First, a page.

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i love you

Japanese translation: 愛しています(ai-shite imasu)

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03:50 Aug 25, 2002
English to Japanese translations [Non-PRO]
English term or phrase: i love you
i love you
ry
Japanese translation:愛しています(ai-shite imasu)
Explanation:
Literally, "ai-shite imasu". However, "sukidesu", meaning "I love you" sometimes.
Selected response from:

soramame
Local time: 03:15
Grading comment
Graded automatically based on peer agreement. KudoZ.
4 KudoZ points were awarded for this answer

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Summary of answers provided
5 +9愛しています(ai-shite imasu)soramame
5 +8"ai shite (i)masu" "suki desu"onlinemika
5 +2Use the search...Midori Wilson
5 +2"ai shite (i)masu" "suki desu"onlinemika
5愛してる(Aishiteru)
yura


  

Answers


11 mins   confidence: Answerer confidence 5/5 peer agreement (net): +9
愛しています(ai-shite imasu)


Explanation:
Literally, "ai-shite imasu". However, "sukidesu", meaning "I love you" sometimes.

soramame
Local time: 03:15
Native speaker of: Native in JapaneseJapanese
PRO pts in pair: 8
Grading comment
Graded automatically based on peer agreement. KudoZ.

Peer comments on this answer (and responses from the answerer)
agree  xxxjsl
28 mins

agree  onlinemika
42 mins

agree  Shinya Ono: Good translation.
2 hrs

agree  hikaru
9 hrs

agree  kaorin
10 hrs

agree  xxxHIROSE
18 hrs

agree  Soonthon LUPKITARO(Ph.D.): y
1 day10 hrs

agree  kotobuki
3 days16 hrs

agree  horse
5 days
Login to enter a peer comment (or grade)

1 hr   confidence: Answerer confidence 5/5 peer agreement (net): +8
"ai shite (i)masu" "suki desu"


Explanation:
"ai shite (i)masu" : 愛して(い)ます。
"suki desu" : 好きです。

Just to add some insight to the difference in connotation:

In Japan, "Love" or "Ai" is used less frequently than it is used in the US. The Japanese are generally not as affectionate as westerners and this phrase is not used casually as it is sometimes used amongst friends in the US.
"ai shite imasu" is a big word with a lot of weight in Japan!

The direct translation of "suki desu" is "I like you" -- this phrase is used just like the westerner's "I love you" sometimes - still a big deal but not as heavy.

Hope this helps : )

onlinemika
United States
Local time: 13:15
PRO pts in pair: 3

Peer comments on this answer (and responses from the answerer)
agree  xxxjsl
37 mins

agree  Shinya Ono: We are generally not as demonstrative with our affection, however deeply felt.
1 hr

agree  thepooh21
2 hrs

agree  Seiichi Inoue
4 hrs

agree  hikaru
8 hrs

agree  kaorin
9 hrs

agree  Naomi Ota
1 day8 hrs

agree  horse
5 days
Login to enter a peer comment (or grade)

1 hr   confidence: Answerer confidence 5/5 peer agreement (net): +2
"ai shite (i)masu" "suki desu"


Explanation:
"ai shite (i)masu" : 愛して(い)ます。
"suki desu" : 好きです。

Just to add some insight to the difference in connotation:

In Japan, "Love" or "Ai" is used less frequently than it is used in the US. The Japanese are generally not as affectionate as westerners and this phrase is not used casually as it is sometimes used amongst friends in the US.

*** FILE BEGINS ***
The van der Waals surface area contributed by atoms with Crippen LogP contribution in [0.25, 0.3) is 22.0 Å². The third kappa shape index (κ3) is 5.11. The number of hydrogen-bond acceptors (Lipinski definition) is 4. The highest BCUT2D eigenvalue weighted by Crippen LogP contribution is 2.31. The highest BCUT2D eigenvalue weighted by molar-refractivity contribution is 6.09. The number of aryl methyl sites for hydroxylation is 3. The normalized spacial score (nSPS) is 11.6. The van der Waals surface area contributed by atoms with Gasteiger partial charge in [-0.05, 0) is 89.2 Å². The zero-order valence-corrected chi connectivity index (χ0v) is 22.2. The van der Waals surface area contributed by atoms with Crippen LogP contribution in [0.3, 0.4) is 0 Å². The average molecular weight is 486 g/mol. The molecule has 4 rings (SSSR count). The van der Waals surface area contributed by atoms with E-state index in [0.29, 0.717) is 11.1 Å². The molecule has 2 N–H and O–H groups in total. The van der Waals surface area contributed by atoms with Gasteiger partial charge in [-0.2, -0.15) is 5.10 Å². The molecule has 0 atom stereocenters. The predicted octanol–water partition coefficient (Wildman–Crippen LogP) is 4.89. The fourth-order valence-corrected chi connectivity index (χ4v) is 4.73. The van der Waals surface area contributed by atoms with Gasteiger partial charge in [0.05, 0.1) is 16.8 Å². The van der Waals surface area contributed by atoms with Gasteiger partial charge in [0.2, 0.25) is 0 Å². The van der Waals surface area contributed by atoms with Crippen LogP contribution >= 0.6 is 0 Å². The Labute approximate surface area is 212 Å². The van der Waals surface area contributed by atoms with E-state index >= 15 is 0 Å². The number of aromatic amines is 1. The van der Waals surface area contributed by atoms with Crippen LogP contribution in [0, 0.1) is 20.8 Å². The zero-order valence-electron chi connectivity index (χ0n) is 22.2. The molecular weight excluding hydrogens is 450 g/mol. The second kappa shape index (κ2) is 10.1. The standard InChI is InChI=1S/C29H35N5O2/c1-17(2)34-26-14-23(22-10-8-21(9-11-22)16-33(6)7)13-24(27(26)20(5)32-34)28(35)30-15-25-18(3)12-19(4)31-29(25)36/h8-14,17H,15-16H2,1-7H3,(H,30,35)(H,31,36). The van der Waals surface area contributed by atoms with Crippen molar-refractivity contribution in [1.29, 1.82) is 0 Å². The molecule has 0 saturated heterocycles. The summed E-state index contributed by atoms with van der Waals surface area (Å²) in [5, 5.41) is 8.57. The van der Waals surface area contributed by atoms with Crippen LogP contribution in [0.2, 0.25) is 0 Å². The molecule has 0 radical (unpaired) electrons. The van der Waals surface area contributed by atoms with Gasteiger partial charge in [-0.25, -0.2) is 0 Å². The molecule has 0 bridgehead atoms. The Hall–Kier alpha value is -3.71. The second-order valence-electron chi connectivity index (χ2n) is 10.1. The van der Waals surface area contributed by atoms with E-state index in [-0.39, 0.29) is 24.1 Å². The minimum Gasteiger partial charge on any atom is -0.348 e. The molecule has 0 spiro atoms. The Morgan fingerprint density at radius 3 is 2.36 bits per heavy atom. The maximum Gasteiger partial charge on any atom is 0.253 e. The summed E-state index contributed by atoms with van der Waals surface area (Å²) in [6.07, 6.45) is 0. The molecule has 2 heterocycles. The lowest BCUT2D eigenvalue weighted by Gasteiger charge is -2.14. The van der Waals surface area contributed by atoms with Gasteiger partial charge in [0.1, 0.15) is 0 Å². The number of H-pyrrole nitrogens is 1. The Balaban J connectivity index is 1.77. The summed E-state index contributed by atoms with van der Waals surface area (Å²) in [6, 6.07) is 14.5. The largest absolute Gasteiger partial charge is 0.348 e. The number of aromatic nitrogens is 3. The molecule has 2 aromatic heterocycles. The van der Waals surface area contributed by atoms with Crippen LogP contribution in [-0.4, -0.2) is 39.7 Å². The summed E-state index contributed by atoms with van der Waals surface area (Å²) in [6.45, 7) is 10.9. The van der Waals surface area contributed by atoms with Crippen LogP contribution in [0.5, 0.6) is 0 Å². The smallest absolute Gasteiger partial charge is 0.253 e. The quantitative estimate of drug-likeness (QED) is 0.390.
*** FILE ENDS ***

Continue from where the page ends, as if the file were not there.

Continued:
"ai shite imasu" is a big word with a lot of weight in Japan!

The direct translation of "suki desu" is "I like you" -- this phrase is used just like the westerner's "I love you" sometimes - still a big deal but not as heavy.

Hope this helps : )

onlinemika
United States
Local time: 13:15
PRO pts in pair: 3

Peer comments on this answer (and responses from the answerer)
agree  xxxjsl
34 mins

agree  morrison
3 hrs
Login to enter a peer comment (or grade)

21 hrs   confidence: Answerer confidence 5/5
愛してる(Aishiteru)


Explanation:
I agree with the answer" Aishiteimasu" or "Sukidesu". However I just would like to add some other possibilities as below:
Aishiteru
Aishite iru yo
Kimi ga suki da
Anata ga suki
Daisuki yo
Kimi no koto wo omotteiru yo
Anata no koto suki

Depending on the context, you can translate "I love you" to many ways, because in Japanese it is often to omit subject or object. But if you want to emphasize "you" as a object, you should add "Anata" or "kim" .
I think there are also another possibilities to translate besides the examples mentioned above.



yura
Local time: 03:15
PRO pts in pair: 4
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23 hrs   confidence: Answerer confidence 5/5 peer agreement (net): +2
Use the search...


Explanation:
in "KudoZ glossaries". It's in there.

Midori Wilson
Japan
Local time: 03:15
Native speaker of: Japanese
PRO pts in pair: 4

Peer comments on this answer (and responses from the answerer)
agree  Katalin Horváth McClure: However, this request came from the outside, from Yourdictionary.com (see top right corner). They can't access the glossary, unfortunately. It's really annoying sometimes seeing the same questions over and over again.
23 mins
  -> I didn't realize that. Thanks, Katalin.

agree  Naomi Ota: I agree.
9 hrs
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